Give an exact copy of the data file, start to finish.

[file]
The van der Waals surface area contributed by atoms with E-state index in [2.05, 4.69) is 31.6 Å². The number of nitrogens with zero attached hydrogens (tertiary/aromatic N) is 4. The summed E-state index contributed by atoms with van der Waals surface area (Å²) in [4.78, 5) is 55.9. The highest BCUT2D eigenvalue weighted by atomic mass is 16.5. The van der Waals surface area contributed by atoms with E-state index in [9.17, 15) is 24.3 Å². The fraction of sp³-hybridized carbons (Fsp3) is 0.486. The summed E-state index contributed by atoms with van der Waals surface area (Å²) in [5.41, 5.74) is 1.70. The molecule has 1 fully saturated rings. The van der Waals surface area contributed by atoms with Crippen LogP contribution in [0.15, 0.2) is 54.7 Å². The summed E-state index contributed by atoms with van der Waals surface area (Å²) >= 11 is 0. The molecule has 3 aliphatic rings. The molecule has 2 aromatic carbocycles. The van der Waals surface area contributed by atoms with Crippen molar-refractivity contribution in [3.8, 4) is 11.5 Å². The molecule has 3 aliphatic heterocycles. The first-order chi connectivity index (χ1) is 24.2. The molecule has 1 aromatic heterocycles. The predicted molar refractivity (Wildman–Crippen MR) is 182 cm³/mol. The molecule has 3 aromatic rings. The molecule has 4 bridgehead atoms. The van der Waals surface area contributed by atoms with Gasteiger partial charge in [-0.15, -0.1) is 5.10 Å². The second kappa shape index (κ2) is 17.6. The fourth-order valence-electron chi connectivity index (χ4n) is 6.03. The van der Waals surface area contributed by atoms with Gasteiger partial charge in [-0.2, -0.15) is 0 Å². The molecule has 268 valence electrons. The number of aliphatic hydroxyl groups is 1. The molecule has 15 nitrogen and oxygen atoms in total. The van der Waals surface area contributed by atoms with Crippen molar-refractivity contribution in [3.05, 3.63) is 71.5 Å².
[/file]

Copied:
The van der Waals surface area contributed by atoms with E-state index in [2.05, 4.69) is 31.6 Å². The number of nitrogens with zero attached hydrogens (tertiary/aromatic N) is 4. The summed E-state index contributed by atoms with van der Waals surface area (Å²) in [4.78, 5) is 55.9. The highest BCUT2D eigenvalue weighted by atomic mass is 16.5. The van der Waals surface area contributed by atoms with E-state index in [9.17, 15) is 24.3 Å². The fraction of sp³-hybridized carbons (Fsp3) is 0.486. The summed E-state index contributed by atoms with van der Waals surface area (Å²) in [5.41, 5.74) is 1.70. The molecule has 1 fully saturated rings. The van der Waals surface area contributed by atoms with Crippen LogP contribution in [0.15, 0.2) is 54.7 Å². The summed E-state index contributed by atoms with van der Waals surface area (Å²) >= 11 is 0. The molecule has 3 aliphatic rings. The molecule has 2 aromatic carbocycles. The van der Waals surface area contributed by atoms with Crippen molar-refractivity contribution in [3.8, 4) is 11.5 Å². The molecule has 3 aliphatic heterocycles. The first-order chi connectivity index (χ1) is 24.2. The molecule has 1 aromatic heterocycles. The predicted molar refractivity (Wildman–Crippen MR) is 182 cm³/mol. The molecule has 3 aromatic rings. The molecule has 4 bridgehead atoms. The van der Waals surface area contributed by atoms with Gasteiger partial charge in [-0.15, -0.1) is 5.10 Å². The second kappa shape index (κ2) is 17.6. The fourth-order valence-electron chi connectivity index (χ4n) is 6.03. The van der Waals surface area contributed by atoms with Gasteiger partial charge in [-0.2, -0.15) is 0 Å². The molecule has 268 valence electrons. The number of aliphatic hydroxyl groups is 1. The molecule has 15 nitrogen and oxygen atoms in total. The van der Waals surface area contributed by atoms with Crippen molar-refractivity contribution in [3.05, 3.63) is 71.5 Å².